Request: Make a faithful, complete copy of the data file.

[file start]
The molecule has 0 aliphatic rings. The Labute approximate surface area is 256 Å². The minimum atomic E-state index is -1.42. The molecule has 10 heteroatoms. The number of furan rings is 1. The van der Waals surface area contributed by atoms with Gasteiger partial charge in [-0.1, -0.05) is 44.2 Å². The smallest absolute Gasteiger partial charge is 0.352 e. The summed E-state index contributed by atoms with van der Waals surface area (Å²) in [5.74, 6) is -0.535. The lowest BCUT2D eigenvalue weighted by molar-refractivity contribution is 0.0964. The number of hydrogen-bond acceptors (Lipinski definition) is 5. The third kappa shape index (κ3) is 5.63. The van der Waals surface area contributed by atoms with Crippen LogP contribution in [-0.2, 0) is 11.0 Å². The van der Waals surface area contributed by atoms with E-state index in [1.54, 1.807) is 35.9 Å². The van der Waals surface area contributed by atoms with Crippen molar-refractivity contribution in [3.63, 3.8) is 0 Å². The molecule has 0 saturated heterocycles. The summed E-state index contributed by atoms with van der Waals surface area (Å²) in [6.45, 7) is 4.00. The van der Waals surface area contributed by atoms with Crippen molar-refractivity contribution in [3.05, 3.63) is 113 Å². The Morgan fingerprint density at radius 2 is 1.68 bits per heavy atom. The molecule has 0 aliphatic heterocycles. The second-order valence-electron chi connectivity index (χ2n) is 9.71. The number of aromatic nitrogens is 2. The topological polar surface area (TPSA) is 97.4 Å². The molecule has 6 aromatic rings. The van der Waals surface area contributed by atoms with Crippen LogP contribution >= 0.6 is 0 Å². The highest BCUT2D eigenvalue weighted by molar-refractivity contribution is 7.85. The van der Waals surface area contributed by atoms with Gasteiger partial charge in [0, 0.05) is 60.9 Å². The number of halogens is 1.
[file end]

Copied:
The molecule has 0 aliphatic rings. The Labute approximate surface area is 256 Å². The minimum atomic E-state index is -1.42. The molecule has 10 heteroatoms. The number of furan rings is 1. The van der Waals surface area contributed by atoms with Gasteiger partial charge in [-0.1, -0.05) is 44.2 Å². The smallest absolute Gasteiger partial charge is 0.352 e. The summed E-state index contributed by atoms with van der Waals surface area (Å²) in [5.74, 6) is -0.535. The lowest BCUT2D eigenvalue weighted by molar-refractivity contribution is 0.0964. The number of hydrogen-bond acceptors (Lipinski definition) is 5. The third kappa shape index (κ3) is 5.63. The van der Waals surface area contributed by atoms with Crippen LogP contribution in [-0.2, 0) is 11.0 Å². The van der Waals surface area contributed by atoms with E-state index in [1.54, 1.807) is 35.9 Å². The van der Waals surface area contributed by atoms with Crippen molar-refractivity contribution in [3.63, 3.8) is 0 Å². The molecule has 0 saturated heterocycles. The summed E-state index contributed by atoms with van der Waals surface area (Å²) in [6.45, 7) is 4.00. The van der Waals surface area contributed by atoms with Crippen molar-refractivity contribution in [3.05, 3.63) is 113 Å². The Morgan fingerprint density at radius 2 is 1.68 bits per heavy atom. The molecule has 0 aliphatic heterocycles. The second-order valence-electron chi connectivity index (χ2n) is 9.71. The number of aromatic nitrogens is 2. The topological polar surface area (TPSA) is 97.4 Å². The molecule has 6 aromatic rings. The van der Waals surface area contributed by atoms with Crippen LogP contribution >= 0.6 is 0 Å². The highest BCUT2D eigenvalue weighted by molar-refractivity contribution is 7.85. The van der Waals surface area contributed by atoms with Gasteiger partial charge in [0, 0.05) is 60.9 Å². The number of halogens is 1.